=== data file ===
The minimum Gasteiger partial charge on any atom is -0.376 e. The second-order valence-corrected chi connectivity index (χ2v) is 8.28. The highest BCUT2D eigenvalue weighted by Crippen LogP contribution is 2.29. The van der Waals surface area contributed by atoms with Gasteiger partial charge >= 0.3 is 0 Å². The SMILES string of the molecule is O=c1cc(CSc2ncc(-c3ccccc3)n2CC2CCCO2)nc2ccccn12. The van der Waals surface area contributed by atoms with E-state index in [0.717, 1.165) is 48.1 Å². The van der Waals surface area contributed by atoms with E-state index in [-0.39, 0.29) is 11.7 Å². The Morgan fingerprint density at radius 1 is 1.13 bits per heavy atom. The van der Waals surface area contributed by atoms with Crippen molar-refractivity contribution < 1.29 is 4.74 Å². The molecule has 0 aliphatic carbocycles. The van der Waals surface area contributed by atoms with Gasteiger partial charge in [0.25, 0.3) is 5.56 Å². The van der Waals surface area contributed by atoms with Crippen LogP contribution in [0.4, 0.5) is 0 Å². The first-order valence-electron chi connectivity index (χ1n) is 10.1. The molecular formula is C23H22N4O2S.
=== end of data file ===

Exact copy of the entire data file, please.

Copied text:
The minimum Gasteiger partial charge on any atom is -0.376 e. The second-order valence-corrected chi connectivity index (χ2v) is 8.28. The highest BCUT2D eigenvalue weighted by Crippen LogP contribution is 2.29. The van der Waals surface area contributed by atoms with Gasteiger partial charge >= 0.3 is 0 Å². The SMILES string of the molecule is O=c1cc(CSc2ncc(-c3ccccc3)n2CC2CCCO2)nc2ccccn12. The van der Waals surface area contributed by atoms with E-state index in [0.717, 1.165) is 48.1 Å². The van der Waals surface area contributed by atoms with E-state index in [-0.39, 0.29) is 11.7 Å². The Morgan fingerprint density at radius 1 is 1.13 bits per heavy atom. The van der Waals surface area contributed by atoms with Crippen molar-refractivity contribution < 1.29 is 4.74 Å². The molecule has 0 aliphatic carbocycles. The van der Waals surface area contributed by atoms with Gasteiger partial charge in [0.25, 0.3) is 5.56 Å². The van der Waals surface area contributed by atoms with Crippen LogP contribution in [0.4, 0.5) is 0 Å². The first-order valence-electron chi connectivity index (χ1n) is 10.1. The molecular formula is C23H22N4O2S.